As classes begin around the country, technology platform Edmodo has announced that it is shutting down after almost 15 years of serving teachers and students at no cost.
The company, which says it has more than 100 million users worldwide, created a space for teachers to distribute content, quizzes, and assignments, as well as a way to maintain communication with students, colleagues, and parents.
Edmodo’s services will officially close its operations Sept. 22. News of the decision — landing as the new school year kicks off in many states — hit hard for many educators, who vented on social media about the loss of a platform they’d come to rely on.
“After more than a decade of ensuring Edmodo can stay a free tool for all, we have found that it is no longer viable for us to maintain the level of service you deserve and that we can take pride in ourselves,” the company wrote on its website. “As a result, we have made the difficult decision to shut down Edmodo.com.”
While the company did not respond to requests for comment, it acknowledged in a post on its site that the decision would disappoint its users.
“We could not have done it without your continued loyalty and contribution to our global community,” Edmodo officials said. “We apologize for any inconvenience this news may cause.”
According to its website, all accounts will be permanently deleted upon company closure, along with materials created within those accounts.
In the coming weeks, users will need to manually export files from their accounts in order to hold onto any resources they don’t want to lose.
While the site includes instructions for educators about how to download and screenshot content, educators on social media wondered why this announcement is coming so close to the date of shutdown, and how they’ll be able to recreate years of time and energy they’ve invested in the platform.
“The big challenge is the short duration of time between this announcement and when they’re going to literally shut the lights at a time of year — back to school — when lots of folks are just ramping up,” said Adam Newman, founding partner of Tyton Partners, a strategy consulting firm in the education landscape.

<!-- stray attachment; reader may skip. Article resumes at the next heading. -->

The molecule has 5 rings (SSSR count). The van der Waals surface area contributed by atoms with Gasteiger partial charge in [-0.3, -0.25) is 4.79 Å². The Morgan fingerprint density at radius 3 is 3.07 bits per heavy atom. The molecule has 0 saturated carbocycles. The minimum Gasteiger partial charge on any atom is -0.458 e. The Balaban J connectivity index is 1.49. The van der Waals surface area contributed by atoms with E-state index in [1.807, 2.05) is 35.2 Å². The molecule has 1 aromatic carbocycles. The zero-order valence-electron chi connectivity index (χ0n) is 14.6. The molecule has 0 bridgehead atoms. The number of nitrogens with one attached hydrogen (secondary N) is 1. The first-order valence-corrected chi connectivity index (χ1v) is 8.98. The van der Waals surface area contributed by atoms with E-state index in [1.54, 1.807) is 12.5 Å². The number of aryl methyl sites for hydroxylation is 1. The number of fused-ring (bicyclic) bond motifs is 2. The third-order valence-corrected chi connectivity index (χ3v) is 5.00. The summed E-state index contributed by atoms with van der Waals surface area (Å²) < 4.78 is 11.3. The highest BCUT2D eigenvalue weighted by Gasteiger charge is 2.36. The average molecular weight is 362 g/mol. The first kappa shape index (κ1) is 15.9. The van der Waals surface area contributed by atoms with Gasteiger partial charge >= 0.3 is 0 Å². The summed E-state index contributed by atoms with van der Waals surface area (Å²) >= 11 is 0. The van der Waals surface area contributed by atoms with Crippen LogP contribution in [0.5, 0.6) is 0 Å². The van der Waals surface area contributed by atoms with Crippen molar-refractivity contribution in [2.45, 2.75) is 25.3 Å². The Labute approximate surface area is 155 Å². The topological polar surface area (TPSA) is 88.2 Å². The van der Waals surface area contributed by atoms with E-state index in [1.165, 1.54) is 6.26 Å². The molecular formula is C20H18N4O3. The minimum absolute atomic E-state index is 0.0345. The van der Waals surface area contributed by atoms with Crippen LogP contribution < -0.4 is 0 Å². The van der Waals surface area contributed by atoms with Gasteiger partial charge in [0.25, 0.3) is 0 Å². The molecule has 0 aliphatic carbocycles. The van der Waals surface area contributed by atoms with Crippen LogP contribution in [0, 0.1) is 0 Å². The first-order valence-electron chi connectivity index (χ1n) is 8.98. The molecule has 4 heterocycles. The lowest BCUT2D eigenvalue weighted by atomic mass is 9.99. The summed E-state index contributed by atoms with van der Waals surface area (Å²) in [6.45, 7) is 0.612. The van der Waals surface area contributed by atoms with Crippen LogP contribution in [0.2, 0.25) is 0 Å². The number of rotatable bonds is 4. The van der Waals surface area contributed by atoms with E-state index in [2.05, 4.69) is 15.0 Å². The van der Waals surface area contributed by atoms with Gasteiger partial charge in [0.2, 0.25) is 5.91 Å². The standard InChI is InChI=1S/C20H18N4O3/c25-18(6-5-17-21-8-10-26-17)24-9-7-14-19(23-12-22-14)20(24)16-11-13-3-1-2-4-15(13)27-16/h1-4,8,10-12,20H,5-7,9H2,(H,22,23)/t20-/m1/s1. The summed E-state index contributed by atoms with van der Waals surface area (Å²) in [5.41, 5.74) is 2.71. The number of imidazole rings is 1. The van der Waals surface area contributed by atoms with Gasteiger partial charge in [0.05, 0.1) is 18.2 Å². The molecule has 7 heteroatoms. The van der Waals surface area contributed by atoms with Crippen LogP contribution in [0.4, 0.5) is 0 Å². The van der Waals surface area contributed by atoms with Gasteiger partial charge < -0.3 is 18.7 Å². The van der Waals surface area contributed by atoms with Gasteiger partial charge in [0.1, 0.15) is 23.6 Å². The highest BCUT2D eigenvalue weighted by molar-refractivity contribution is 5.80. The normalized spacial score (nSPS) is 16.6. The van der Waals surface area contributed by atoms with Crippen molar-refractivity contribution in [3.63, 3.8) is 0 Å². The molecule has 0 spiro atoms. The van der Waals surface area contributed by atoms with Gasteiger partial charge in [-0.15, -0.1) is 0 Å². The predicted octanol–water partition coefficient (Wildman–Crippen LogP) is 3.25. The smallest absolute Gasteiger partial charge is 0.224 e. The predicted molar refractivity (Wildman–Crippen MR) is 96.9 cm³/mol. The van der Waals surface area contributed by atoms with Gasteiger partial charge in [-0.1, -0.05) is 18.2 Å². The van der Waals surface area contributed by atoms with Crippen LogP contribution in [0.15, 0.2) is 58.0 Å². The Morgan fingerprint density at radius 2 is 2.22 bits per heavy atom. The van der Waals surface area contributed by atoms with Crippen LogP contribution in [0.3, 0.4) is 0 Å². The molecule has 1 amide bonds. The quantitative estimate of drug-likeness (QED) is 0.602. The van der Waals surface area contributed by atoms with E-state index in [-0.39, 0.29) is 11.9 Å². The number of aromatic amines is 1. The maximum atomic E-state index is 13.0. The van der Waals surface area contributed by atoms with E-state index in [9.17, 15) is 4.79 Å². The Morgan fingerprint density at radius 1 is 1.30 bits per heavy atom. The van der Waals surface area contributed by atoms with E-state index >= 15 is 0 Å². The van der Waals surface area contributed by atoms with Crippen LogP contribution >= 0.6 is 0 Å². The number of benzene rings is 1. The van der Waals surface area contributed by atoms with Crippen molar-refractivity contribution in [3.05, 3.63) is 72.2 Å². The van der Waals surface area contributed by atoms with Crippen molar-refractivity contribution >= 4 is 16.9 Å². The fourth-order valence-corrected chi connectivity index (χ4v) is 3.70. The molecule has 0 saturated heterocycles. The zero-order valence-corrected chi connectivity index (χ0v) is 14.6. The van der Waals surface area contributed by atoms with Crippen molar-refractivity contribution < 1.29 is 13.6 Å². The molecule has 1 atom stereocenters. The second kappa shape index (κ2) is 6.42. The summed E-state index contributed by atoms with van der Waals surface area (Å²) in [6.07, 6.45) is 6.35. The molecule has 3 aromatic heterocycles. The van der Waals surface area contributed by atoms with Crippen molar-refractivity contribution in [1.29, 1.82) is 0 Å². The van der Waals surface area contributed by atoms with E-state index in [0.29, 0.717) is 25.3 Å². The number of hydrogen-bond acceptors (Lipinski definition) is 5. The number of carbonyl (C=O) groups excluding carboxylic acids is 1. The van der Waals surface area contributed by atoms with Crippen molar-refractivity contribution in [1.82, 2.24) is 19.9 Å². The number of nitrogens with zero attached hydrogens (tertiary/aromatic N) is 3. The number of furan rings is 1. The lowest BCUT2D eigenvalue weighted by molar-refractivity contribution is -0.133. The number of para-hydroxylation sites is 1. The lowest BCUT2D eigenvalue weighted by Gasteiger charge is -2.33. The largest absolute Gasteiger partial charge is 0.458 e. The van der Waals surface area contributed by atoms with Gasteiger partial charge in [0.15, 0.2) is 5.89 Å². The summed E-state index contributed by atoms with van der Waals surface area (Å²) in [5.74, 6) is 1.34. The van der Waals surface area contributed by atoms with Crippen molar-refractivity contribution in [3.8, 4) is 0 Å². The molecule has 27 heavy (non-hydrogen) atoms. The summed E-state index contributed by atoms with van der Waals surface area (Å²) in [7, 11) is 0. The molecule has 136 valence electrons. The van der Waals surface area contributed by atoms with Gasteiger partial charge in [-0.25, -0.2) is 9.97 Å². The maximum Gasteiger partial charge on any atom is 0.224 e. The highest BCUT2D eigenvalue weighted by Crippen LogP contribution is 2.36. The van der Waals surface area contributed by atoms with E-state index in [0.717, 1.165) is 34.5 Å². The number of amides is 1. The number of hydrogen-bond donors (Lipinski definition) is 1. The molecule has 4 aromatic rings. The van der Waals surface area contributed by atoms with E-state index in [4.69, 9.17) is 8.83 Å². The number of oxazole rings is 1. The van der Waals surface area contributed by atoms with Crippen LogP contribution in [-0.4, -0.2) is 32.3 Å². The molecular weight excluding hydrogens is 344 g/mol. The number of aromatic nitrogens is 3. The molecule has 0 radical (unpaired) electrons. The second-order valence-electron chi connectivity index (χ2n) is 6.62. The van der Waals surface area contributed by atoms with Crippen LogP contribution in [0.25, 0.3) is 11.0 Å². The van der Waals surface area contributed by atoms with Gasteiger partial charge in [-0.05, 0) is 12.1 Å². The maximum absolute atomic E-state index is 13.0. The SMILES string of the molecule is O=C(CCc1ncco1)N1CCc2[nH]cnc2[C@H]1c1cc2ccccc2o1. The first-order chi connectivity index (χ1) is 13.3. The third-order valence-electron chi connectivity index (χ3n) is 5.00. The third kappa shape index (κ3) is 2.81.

Ed-tech companies are sometimes willing to maintain older versions of their services for a relatively long period of time, so that educators can transition to something else. “There is an abruptness to this,” he said.
“They’re providing about five weeks for folks to figure out an alternative for those who depend upon or use Edmodo fairly regularly.”
Edmodo’s reach has been global. For Elmar Francisco, an educator at the Technological University of the Philippines, his first thought when he saw Edmodo’s announcement was how he was going to migrate seven years’ worth of intellectual property curated in his account.
“For the files, I think I can still download it all, although it’s a hassle activating all the archived classes,” Francisco said in an online exchange with EdWeek Market Brief.
But he said there was an emotional attachment to his engagement with students and others in an online community. “What I cannot back up are all the messages, announcements, and my interaction with my students,” he wrote.
Francisco has used the Edmodo platform across jobs at three schools because of how interactive and user-friendly it is, and because it is free, he said.
In comments on social media, other educators wondered why the company couldn’t monetize the platform, especially during a time when there’s high demand for virtual learning.
Edmodo first launched in 2008 as one of the early teacher-led viral adoption products. Its freemium model was one of the first to pave the way for subsequent companies that followed similar strategies in the education space.
“There’s a fairly large graveyard of businesses in the education sector who tried the freemium model and struggled and weren’t able to make that transition from user adoption to a more stable and sustainable revenue stream through school or district purchasing,” Newman said. “[Edmodo], in some ways, may have been a victim of their early success in terms of the rapid rate of adoption.”
There could be many reasons why companies are unable to make the free-to-paid shift, Newman said, including an inability to invest in infrastructure, a competitive marketplace, or even a company’s internal culture.
It’s always better if ed-tech platforms that are shutting down can help their audience have a soft landing by transitioning to other products – but they don’t always have that luxury, he said.
Although Edmodo has not recommended alternative products to its users, the company said in its online statement that upon account termination at the end of September, personal data will not be shared, transferred, or sold to any third party, and will not be accessible or recoverable, even by Edmodo.
“I give kudos to them for being pretty forthright and transparent about their plans for the data,” Newman said, “which is not always the case with organizations.”
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